Family Reunites In Divided Nation

They made Thanksgiving great again.

Two of his children had not broken bread at the same table in seven or eight years. Ryan couldn’t remember the exact time the silence started or the reasons that his son and daughter hadn’t spoken in so long. It no longer seemed important. It reminded Ryan of the old joke about Irish Alzheimer’s: You forget everything but the grudge.

It was time to forget that too.

After years of awkward holiday arrangements — having two Thanksgivings, one on Thursday and another on Black Friday, or doing Christmas Eve at one kid’s house and Christmas at the other’s — Ryan received a phone call from his son in early November.

“What’s the Thanksgiving plan this year, Pop?” he asked.

“I’m trying to choose between cyanide or drowning in the crap infested waters of Fresh Pond.”

“How about a restaurant this year?”

“Sounds good,” said Ryan. “No shopping, cooking, cleaning.”

“Yeah,” said his adult son. “We’ll drive east to you. Pick a place.”

Ryan agreed.

And was instantly filled with dread. This would mean he’d have to tell his daughter and son-in-law who also had one of Ryan’s beautiful grandkids that he’d made arrangements with her brother.

But this year with all of the institutions, norms, and traditions of the United States of America under daily attack, Ryan was determined to rally the basic unit of human civilization called the Family around the same table on the day we give thanks for our American bounty and our family blessings.

Ryan wanted all four of his kids and his three grandkids and his orphaned nephew and his older brother who lived alone in Manhattan at the same Thanksgiving meal.

He called his daughter and asked what she was doing for Thanksgiving. She said she had no plans yet to visit in-laws in Pennsylvania.

Ryan told her about her brother’s suggestion of a Thanksgiving in a restaurant. “I’ll come if he’s cool with it,” she said. “The three cousins love each other and deserve to be together.”

Half the gridlock that was like the divided nation in microcosm was waving a holiday flag of truce.

Then Ryan waited a day and sent his son a text so that neither of them would have to hear the awkward silences in between a father’s request and an adult son’s answer.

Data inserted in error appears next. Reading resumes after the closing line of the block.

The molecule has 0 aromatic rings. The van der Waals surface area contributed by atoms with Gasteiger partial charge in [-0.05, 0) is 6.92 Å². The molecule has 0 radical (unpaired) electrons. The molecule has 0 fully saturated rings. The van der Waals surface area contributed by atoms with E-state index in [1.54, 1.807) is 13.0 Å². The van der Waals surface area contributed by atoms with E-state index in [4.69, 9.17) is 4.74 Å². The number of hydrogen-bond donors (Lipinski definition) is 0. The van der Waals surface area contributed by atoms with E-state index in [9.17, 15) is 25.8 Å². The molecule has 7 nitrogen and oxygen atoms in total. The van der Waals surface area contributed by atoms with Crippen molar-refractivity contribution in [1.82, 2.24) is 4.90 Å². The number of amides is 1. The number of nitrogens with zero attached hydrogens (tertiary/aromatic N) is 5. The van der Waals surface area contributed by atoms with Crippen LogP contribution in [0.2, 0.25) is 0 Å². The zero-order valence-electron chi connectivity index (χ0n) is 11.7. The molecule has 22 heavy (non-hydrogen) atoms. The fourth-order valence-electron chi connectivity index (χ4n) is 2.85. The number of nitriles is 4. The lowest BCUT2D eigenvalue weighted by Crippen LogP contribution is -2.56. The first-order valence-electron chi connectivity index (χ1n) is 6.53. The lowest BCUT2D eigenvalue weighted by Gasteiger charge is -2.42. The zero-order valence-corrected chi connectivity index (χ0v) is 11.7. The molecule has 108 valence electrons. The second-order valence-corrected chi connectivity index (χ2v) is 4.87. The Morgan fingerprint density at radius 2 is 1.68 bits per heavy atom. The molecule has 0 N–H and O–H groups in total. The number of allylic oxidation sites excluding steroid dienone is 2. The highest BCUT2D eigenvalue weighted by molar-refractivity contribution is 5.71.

“I told your sister about your suggestion of Thanksgiving at a restaurant,” Ryan wrote. “She’s game to come with her crew if you are. I am asking you to please do this because I would love to have all my kids and my grandkids who love each other at the same Thanksgiving table.”

Ryan reread the text to make sure he had not let autocorrect add or change words so that it sounded like a threat or ultimatum. It was a father’s request that his adult son and daughter that he loved in equal measure sue for long overdue peace for the sake of their old man and their own kids.

He hit SEND like a referee firing a starter pistol for a race that hoped would end in a draw.

Ryan received a one-word response from his son: “Fine.”

He’d read great novels that did not give him as much joy.

Ryan’s heart leapt.

In a time when families were being ripped apart at Thanksgiving tables, divided by red and blue place settings, Ryan was at long last going to break bread with a united family.

He made the reservation at an Irish restaurant close to him that could accommodate 13 people.

When Ryan’s ex-wife learned that all her kids and grandkids would be sitting round the same table, she invited herself and her husband to the dinner.

And so, on a Thanksgiving Day that was as cold as a dictator’s heart, all of Ryan’s kids and grandkids and brother and nephew and son-in-law and ex-wife who was Mom and Grandma to the same crew that Ryan called the Wild Kingdom all arrived by car and LIRR at the restaurant near Ryan’s home.

They all squeezed around a big table — the three grandkids aged 10, 9, and 3 in the center to remind the adults what was important. Ryan’s son and daughter sat across from each other at center table.

Both nodded. Ryan thought he saw each surrender a half-smile. Which added up to one.

Ryan watched the bread basket pass from brother to sister in a kind and cordial gesture that reminded him of how close they once had been. There was no melodramatic embrace, no kiss or tears, or maudlin reconciliation. The Irish show emotion like the Amish show skin.

But there was not a single cross word at this American table, no bad vibe or smirk or passive aggressive comment poisoned the meal. The food was mostly a disappointment — several of the meals undercooked, served cold by an understaffed kitchen and amateurish but pleasant service staff.

None of that ruined a marvelous time.

The kids loved their chicken fingers, burgers, and fries almost as much as they loved each other’s company. That was the most important thing on the menu.

The adults lost themselves in cold beer, red wine, loud laughter, dysfunctional family stories, and picture posing, and indulgent desserts and strong coffee.

When it was over, a family had rejoined in a nation divided by politics, race, xenophobia, misogyny, and tribalism with howling winds of autocracy straining the timbers of all our cherished institutions.

When he hugged his kids and grandkids goodbye, Ryan was filled with more hope than he’d had in years because he had so much to give thanks for on this perfect American holiday of Thanksgiving.

And now it was starting to look a lot like Christmas.

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